Fethiye’s Old Turkish Bath – A First Experience In The Hamam, Paspatur

After 12 years of umming and ahhing about whether I could handle a visit to the hamam, I finally made it to one on Saturday. I entered a sauna in a gym many moons ago and had to leave straight away because I just hated the heat, so I always thought, ‘If I pay my cash and then have to leave because the heat is too much, and everyone will see me and it’ll be a big fuss, and I’m not keen on massages anyway…’

It’s taken a friend who was out this week to finally persuade me. She really wanted to go but didn’t want to go alone and I didn’t want her to go home without having been to the hamam and so now it’s done. Of course it helped that my friend paid for me, too!

Fethiye Old Hamam

Fethiye’s old hamam, Paspatur

There’s never any shortage of recommendations for which hamam to use in Fethiye, and we were supposed to be going to a different one, but we were sat at Deep Blue Bar, it was hot and we just decided to go to the old hamam in Paspatur. Of course, it being the old hamam in Fethiye’s old town, it is mainly frequented by tourists these days and is never recommended by Turkish friends. ‘Don’t go there. It’s old.’ They seem to prefer the more modern experience of the ‘under-the-hotel-hamam.’ But I’m glad we went to this one now as a first experience – Deep Blue, where everyone was waiting for us, wasn’t far away if either of us felt the urge to make a sharp exit.

As we entered, we were handed the traditional wrap-around towel and then, once we’d worked out where to change and where the entrance to the hamam was – I think it’s assumed you know what you’re doing – we went in and sat down on the marble seating around the edges. Neither of us knew what to do with the wrap around towel (we had bikinis on) so they just sat limply beside us.

The hamam is beautiful inside; marble floors, seating, and basins and traditional brass taps. I’m a sucker for an old building and a bit of history so this helped me to forget my initial light-headedness and shock at the heat. It’s a living piece of history in Fethiye and I was in my element. We were soon dipping the pots in the basins of tepid water and pouring them over us like seasoned professionals and it was all very pleasant.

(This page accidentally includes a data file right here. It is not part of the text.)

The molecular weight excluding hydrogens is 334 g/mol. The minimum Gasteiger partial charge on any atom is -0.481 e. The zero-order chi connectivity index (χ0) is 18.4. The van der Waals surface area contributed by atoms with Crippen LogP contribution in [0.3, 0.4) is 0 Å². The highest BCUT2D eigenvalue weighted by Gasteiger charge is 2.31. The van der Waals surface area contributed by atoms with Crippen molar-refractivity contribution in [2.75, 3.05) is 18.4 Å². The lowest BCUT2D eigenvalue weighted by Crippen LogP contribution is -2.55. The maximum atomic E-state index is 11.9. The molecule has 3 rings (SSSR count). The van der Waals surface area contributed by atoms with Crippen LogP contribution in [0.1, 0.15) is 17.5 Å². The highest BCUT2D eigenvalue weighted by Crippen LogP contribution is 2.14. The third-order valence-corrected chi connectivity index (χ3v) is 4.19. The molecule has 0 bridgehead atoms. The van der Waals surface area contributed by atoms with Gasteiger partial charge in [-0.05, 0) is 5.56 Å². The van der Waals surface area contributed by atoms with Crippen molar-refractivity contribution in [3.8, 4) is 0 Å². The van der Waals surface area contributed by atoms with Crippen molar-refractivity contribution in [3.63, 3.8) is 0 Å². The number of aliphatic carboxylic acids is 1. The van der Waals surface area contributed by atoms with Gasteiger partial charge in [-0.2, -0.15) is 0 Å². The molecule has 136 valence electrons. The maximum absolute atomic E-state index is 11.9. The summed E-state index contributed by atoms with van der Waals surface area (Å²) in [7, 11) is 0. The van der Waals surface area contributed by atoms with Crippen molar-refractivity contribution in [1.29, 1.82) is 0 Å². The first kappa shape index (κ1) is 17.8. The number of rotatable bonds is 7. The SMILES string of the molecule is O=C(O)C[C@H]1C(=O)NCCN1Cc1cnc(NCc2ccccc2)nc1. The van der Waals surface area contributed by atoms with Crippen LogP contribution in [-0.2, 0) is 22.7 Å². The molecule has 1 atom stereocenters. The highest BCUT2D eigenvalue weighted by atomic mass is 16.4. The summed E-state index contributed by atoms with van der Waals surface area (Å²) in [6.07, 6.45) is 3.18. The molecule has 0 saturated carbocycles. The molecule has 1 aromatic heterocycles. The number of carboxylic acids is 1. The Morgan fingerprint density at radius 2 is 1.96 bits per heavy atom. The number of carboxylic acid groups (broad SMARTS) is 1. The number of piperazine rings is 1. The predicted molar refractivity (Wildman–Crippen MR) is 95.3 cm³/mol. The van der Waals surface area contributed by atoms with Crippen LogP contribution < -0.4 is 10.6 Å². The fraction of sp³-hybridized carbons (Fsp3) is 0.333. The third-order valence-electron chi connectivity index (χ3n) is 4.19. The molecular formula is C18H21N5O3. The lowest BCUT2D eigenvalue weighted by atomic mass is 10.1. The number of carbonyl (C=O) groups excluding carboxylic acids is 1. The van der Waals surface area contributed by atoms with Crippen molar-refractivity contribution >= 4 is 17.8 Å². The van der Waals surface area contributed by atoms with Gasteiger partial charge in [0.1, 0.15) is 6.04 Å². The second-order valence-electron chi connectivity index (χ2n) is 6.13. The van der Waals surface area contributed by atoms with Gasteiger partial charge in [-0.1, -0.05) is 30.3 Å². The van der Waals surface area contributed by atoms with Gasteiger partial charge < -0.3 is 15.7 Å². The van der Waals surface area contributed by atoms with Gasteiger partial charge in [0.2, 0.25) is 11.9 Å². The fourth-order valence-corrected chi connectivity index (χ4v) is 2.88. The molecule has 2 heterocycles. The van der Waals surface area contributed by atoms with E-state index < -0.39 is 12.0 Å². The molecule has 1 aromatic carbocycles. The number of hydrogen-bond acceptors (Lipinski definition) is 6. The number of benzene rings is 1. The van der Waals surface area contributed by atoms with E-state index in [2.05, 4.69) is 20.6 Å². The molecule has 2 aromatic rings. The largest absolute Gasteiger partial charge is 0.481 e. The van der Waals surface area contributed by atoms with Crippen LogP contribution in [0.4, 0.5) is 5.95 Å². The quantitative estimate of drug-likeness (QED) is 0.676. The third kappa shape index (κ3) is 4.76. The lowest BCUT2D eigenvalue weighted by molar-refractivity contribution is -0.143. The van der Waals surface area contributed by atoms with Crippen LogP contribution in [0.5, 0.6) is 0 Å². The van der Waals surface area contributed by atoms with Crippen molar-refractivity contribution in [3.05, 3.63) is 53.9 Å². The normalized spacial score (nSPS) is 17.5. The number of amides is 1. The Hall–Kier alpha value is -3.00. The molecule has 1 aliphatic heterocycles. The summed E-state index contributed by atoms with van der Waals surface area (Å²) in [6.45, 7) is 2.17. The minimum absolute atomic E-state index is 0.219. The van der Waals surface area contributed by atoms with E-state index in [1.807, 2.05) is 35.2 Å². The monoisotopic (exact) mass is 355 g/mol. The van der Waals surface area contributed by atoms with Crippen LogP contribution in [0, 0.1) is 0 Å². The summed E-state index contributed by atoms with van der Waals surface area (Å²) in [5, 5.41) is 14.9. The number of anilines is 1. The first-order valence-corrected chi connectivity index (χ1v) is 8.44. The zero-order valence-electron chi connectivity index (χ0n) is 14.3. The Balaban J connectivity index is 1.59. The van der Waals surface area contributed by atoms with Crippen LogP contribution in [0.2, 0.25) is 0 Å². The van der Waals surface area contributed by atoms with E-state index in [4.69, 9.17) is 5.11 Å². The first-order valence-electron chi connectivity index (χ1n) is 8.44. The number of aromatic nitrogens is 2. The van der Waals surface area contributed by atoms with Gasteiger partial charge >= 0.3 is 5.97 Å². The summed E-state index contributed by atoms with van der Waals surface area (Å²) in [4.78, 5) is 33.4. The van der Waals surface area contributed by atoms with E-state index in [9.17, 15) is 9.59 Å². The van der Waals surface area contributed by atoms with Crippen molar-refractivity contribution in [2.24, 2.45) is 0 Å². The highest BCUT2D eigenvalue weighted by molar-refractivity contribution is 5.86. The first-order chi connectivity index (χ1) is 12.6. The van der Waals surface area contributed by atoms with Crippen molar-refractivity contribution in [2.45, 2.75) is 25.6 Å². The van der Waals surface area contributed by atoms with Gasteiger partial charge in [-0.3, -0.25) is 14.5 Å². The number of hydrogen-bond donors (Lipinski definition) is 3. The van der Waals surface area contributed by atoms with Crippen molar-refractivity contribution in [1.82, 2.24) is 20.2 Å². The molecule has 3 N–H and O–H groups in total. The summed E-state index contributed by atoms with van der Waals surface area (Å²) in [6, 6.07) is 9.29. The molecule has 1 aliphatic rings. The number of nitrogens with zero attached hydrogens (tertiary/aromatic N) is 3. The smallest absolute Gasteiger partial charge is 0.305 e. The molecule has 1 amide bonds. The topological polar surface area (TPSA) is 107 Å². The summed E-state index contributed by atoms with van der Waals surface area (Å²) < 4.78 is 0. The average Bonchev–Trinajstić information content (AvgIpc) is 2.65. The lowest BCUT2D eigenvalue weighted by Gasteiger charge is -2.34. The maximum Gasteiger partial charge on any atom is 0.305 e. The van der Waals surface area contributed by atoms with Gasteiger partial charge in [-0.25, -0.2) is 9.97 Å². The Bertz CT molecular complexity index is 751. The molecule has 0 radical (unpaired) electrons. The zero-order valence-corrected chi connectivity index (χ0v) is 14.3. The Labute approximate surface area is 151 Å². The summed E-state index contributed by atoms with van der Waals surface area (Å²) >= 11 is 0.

Fethiye Old Hamam Paspatur

The entrance to the old hamam

Back into the reality and modern day world of August 2010 and some practicalities. In one of the side rooms, there was a family of four and another girl came in a few minutes after us. So obviously, we were a mixture of males and females – no tradition there then. Then the two men entered who were going to be doing the washing, lathering, and massage. (They’re called tellak).

First on the marble slab was one of the men from the family. Our faces must have been a picture as we watched the man get pushed and pulled around, scrubbed, stretched in all manner of directions, doused in warm water, then icy water – and then he shook the guy’s hand and said, ‘Thank you very much, that was great.’ I suspect a bit of testosterone (and a tiny bit of tom foolery!) here. It all looked horrendous and we felt like little lambs to the slaughter.

Ladies, if you’ve got a problem with men doing the ablutions for you, you can request a woman to do it so never fear. However, there was a woman before us and her Turkish bath experience looked much more pleasant than her husband’s and I didn’t have a problem with a bloke doing it – as long as he didn’t start doing manly things like cracking my fingers and yanking at my toes! It was all very relaxed and good fun. I must be suitably exfoliated, too, because I didn’t have loads of skin coming off me like everyone else seemed to have.